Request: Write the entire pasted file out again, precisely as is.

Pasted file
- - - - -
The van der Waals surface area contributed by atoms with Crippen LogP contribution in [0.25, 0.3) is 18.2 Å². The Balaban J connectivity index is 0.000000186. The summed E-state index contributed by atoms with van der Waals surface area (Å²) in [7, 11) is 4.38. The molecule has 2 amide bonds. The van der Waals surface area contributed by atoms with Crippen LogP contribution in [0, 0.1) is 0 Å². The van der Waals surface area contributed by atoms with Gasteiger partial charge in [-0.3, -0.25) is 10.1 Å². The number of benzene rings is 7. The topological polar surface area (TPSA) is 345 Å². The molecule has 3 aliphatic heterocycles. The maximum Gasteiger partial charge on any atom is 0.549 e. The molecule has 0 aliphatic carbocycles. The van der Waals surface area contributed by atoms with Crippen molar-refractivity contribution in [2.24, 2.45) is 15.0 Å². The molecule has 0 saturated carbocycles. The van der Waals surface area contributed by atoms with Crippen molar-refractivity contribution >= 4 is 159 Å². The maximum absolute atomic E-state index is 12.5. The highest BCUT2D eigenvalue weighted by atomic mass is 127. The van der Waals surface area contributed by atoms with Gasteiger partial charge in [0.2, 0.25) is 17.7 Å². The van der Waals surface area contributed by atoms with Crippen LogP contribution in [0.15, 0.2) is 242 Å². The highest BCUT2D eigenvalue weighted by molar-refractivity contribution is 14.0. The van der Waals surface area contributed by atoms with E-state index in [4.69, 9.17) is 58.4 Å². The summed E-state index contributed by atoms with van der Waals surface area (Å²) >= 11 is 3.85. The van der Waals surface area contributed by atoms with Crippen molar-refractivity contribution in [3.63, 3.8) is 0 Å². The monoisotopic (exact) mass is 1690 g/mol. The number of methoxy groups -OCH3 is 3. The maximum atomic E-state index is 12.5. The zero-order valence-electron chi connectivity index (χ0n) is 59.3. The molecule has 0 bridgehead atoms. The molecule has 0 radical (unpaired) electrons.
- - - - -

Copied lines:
The van der Waals surface area contributed by atoms with Crippen LogP contribution in [0.25, 0.3) is 18.2 Å². The Balaban J connectivity index is 0.000000186. The summed E-state index contributed by atoms with van der Waals surface area (Å²) in [7, 11) is 4.38. The molecule has 2 amide bonds. The van der Waals surface area contributed by atoms with Crippen LogP contribution in [0, 0.1) is 0 Å². The van der Waals surface area contributed by atoms with Gasteiger partial charge in [-0.3, -0.25) is 10.1 Å². The number of benzene rings is 7. The topological polar surface area (TPSA) is 345 Å². The molecule has 3 aliphatic heterocycles. The maximum Gasteiger partial charge on any atom is 0.549 e. The molecule has 0 aliphatic carbocycles. The van der Waals surface area contributed by atoms with Crippen molar-refractivity contribution in [2.24, 2.45) is 15.0 Å². The molecule has 0 saturated carbocycles. The van der Waals surface area contributed by atoms with Crippen molar-refractivity contribution >= 4 is 159 Å². The maximum absolute atomic E-state index is 12.5. The highest BCUT2D eigenvalue weighted by atomic mass is 127. The van der Waals surface area contributed by atoms with Gasteiger partial charge in [0.2, 0.25) is 17.7 Å². The van der Waals surface area contributed by atoms with Crippen LogP contribution in [0.15, 0.2) is 242 Å². The highest BCUT2D eigenvalue weighted by molar-refractivity contribution is 14.0. The van der Waals surface area contributed by atoms with E-state index in [4.69, 9.17) is 58.4 Å². The summed E-state index contributed by atoms with van der Waals surface area (Å²) >= 11 is 3.85. The van der Waals surface area contributed by atoms with Crippen molar-refractivity contribution in [3.63, 3.8) is 0 Å². The monoisotopic (exact) mass is 1690 g/mol. The number of methoxy groups -OCH3 is 3. The maximum atomic E-state index is 12.5. The zero-order valence-electron chi connectivity index (χ0n) is 59.3. The molecule has 0 bridgehead atoms. The molecule has 0 radical (unpaired) electrons.